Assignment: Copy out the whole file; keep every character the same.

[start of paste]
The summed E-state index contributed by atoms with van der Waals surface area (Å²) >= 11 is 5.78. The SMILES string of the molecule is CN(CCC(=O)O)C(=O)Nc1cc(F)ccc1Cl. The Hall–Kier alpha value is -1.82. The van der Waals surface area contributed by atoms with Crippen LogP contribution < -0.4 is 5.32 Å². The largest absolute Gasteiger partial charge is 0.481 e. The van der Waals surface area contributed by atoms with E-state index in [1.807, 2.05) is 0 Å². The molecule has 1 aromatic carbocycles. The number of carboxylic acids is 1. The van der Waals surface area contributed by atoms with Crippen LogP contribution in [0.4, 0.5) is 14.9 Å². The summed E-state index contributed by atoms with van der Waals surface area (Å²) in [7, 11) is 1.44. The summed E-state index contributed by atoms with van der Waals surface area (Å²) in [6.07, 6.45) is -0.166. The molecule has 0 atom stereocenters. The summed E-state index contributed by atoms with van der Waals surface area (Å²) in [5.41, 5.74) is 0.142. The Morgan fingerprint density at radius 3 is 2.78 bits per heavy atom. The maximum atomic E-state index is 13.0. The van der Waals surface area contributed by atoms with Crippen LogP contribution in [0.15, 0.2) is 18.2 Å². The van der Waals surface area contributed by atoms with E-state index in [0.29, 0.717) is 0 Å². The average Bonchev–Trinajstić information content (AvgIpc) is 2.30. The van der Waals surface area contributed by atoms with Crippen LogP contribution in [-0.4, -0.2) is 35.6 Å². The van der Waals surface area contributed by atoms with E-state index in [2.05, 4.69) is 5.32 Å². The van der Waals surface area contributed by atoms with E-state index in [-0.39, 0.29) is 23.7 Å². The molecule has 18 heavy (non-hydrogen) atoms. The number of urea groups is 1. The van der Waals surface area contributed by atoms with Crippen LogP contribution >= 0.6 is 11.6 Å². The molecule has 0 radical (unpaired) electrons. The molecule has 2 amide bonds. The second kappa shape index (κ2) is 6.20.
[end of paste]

The summed E-state index contributed by atoms with van der Waals surface area (Å²) >= 11 is 5.78. The SMILES string of the molecule is CN(CCC(=O)O)C(=O)Nc1cc(F)ccc1Cl. The Hall–Kier alpha value is -1.82. The van der Waals surface area contributed by atoms with Crippen LogP contribution < -0.4 is 5.32 Å². The largest absolute Gasteiger partial charge is 0.481 e. The van der Waals surface area contributed by atoms with E-state index in [1.807, 2.05) is 0 Å². The molecule has 1 aromatic carbocycles. The number of carboxylic acids is 1. The van der Waals surface area contributed by atoms with Crippen LogP contribution in [0.4, 0.5) is 14.9 Å². The summed E-state index contributed by atoms with van der Waals surface area (Å²) in [7, 11) is 1.44. The summed E-state index contributed by atoms with van der Waals surface area (Å²) in [6.07, 6.45) is -0.166. The molecule has 0 atom stereocenters. The summed E-state index contributed by atoms with van der Waals surface area (Å²) in [5.41, 5.74) is 0.142. The Morgan fingerprint density at radius 3 is 2.78 bits per heavy atom. The maximum atomic E-state index is 13.0. The van der Waals surface area contributed by atoms with Crippen LogP contribution in [0.15, 0.2) is 18.2 Å². The van der Waals surface area contributed by atoms with E-state index in [0.29, 0.717) is 0 Å². The average Bonchev–Trinajstić information content (AvgIpc) is 2.30. The van der Waals surface area contributed by atoms with Crippen LogP contribution in [-0.4, -0.2) is 35.6 Å². The van der Waals surface area contributed by atoms with E-state index in [2.05, 4.69) is 5.32 Å². The van der Waals surface area contributed by atoms with E-state index in [-0.39, 0.29) is 23.7 Å². The molecule has 18 heavy (non-hydrogen) atoms. The number of urea groups is 1. The van der Waals surface area contributed by atoms with Crippen LogP contribution >= 0.6 is 11.6 Å². The molecule has 0 radical (unpaired) electrons. The molecule has 2 amide bonds. The second kappa shape index (κ2) is 6.20.